Six days after I stumbled upon hundreds of bikes Lime bikes crammed in a Ballard warehouse parking lot and onto the sidewalk I went back to check again and was met by frosty stares when my iPhone camera came out: “Can I help you?” “Yeah, what are you up to?” “I’ll have to get my manager.”
I prevailed on one point. “We’d rather you didn’t take pictures; this is private property.” “I’m on a public sidewalk.” And so on. I got one good answer: “What are you fixing?” “Bikes.”
That’s exactly what they were doing. Maybe ten mechanics wielding pliers, sitting on the ground with bike parts on their knees or hunched over bike skeletons clamped to stands. I counted about 60 bikes, some probably incoming, some piled behind a dumpster probably ready to go. Everywhere lots of pieces and parts.
Not a neighborhood Fix-Your-Bike-Day, but a busy shop still displaced from its darkened warehouse. So why outside? A post in My Ballard reported on a fire in the warehouse on August 14. The Fire Department said the fire was a result of first one, then more bike battery packs igniting. Seattle City Light cut power to the building to prevent electrical risk to fire fighters from working amidst sprinkler flows mixing with the battery acid. As my earlier post reported, power was still out in the warehouse days later.
To have all that bike mending outside the warehouse in plain view from the sidewalk throws an interesting light on last week’s SDOT’s quarterly bike share report. SDOT field audits for the second quarter of 2019 found safety maintenance issues on 2% of Lime Bikes and a further 5.6% of Lime bikes not meeting SDOT’s standards of good working order. That would extrapolate to about 200 bikes if Lime has 2,500 bikes in service in Seattle. Maybe some of those bikes, or ones like them, were now these bikes in Ballard, getting first aid or major surgery from the bike medics under the pop-up tents in the parking lot. A closer look at the bikes themselves might reveal a lot about how fate and hard use treat a bike-share bike in Seattle.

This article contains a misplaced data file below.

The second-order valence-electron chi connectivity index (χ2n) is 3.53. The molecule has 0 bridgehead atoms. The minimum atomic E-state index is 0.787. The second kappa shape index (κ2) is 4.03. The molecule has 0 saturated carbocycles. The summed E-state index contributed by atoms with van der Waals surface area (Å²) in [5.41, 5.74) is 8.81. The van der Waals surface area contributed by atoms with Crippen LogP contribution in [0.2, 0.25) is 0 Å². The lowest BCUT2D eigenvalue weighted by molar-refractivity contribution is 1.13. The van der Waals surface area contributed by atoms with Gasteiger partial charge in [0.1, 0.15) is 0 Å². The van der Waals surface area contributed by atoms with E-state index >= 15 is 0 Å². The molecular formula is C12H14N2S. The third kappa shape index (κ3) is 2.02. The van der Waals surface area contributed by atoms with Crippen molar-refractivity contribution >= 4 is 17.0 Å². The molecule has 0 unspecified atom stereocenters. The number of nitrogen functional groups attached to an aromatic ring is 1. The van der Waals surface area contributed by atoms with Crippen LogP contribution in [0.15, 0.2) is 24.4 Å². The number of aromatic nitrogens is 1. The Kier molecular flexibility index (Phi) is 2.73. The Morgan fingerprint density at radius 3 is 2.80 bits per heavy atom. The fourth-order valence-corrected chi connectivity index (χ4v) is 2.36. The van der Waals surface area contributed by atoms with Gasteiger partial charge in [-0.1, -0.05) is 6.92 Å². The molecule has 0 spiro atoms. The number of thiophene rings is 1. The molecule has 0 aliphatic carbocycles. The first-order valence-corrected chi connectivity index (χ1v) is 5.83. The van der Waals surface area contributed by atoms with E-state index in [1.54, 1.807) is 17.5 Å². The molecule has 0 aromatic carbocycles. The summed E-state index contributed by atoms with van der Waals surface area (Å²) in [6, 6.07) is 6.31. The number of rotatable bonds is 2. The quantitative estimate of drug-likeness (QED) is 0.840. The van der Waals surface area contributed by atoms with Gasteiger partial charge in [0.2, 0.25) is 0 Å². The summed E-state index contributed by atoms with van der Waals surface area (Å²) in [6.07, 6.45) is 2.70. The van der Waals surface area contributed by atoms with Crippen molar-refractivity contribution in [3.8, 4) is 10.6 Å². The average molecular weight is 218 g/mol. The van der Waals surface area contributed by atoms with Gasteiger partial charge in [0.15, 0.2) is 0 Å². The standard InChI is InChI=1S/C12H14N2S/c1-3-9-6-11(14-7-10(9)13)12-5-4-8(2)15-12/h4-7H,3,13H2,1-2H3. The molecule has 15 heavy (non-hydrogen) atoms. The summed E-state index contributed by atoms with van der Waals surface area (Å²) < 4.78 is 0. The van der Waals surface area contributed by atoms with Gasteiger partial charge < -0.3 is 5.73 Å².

More intriguing, however, are some other dots, maybe connected, maybe not. The same night the bike batteries ignited in the Lime Bike Ballard warehouse, a passerby video caught some spectacular Lime Bike battery pyrotechnics on the UW campus, sparking reports of Seattle Fire Department concerns about increased fires from proliferation of all sorts of devices, from smart phones to hoverboards, using lithium-ion batteries. A call to the Lime Bike spokesperson whose number I was given to get answers to my questions has not been returned.
E-bike battery fire news has been a bit of a rage lately, not just from Seattle, but from the East Coast and San Francisco. But most of the battery-fire news is currently coming from the e-scooter world that Seattle has not yet entered. Last fall Lime took 2,000 e-scooters out of service in an “abundance of caution” over fire risks from a potential battery manufacturing defect, according to the Washington Post. Meanwhile, only ten days ago e-scooter competitor Skip’s scooters were returned to Washington D.C. streets after a fire-related fleet grounding last May.
All of which prompts the question: are these batteries ready for prime time, particularly if they get banged up by careless riders or vandalized by the angry or the mischievous?
This is no idle question. SDOT just announced that its e-scooter program will finally roll out next spring after six-months due-diligence. SDOT hasn’t commented on the e-bike battery fires in context of its future e-scooter program, but the issue must be on their minds: “[SDOT Program Manager Joel] Miller says SDOT wants to see where battery technology evolves over the next six months.’”
Evolves indeed. Sounds as if due diligence should be the order of the day.
Image: Doug MacDonald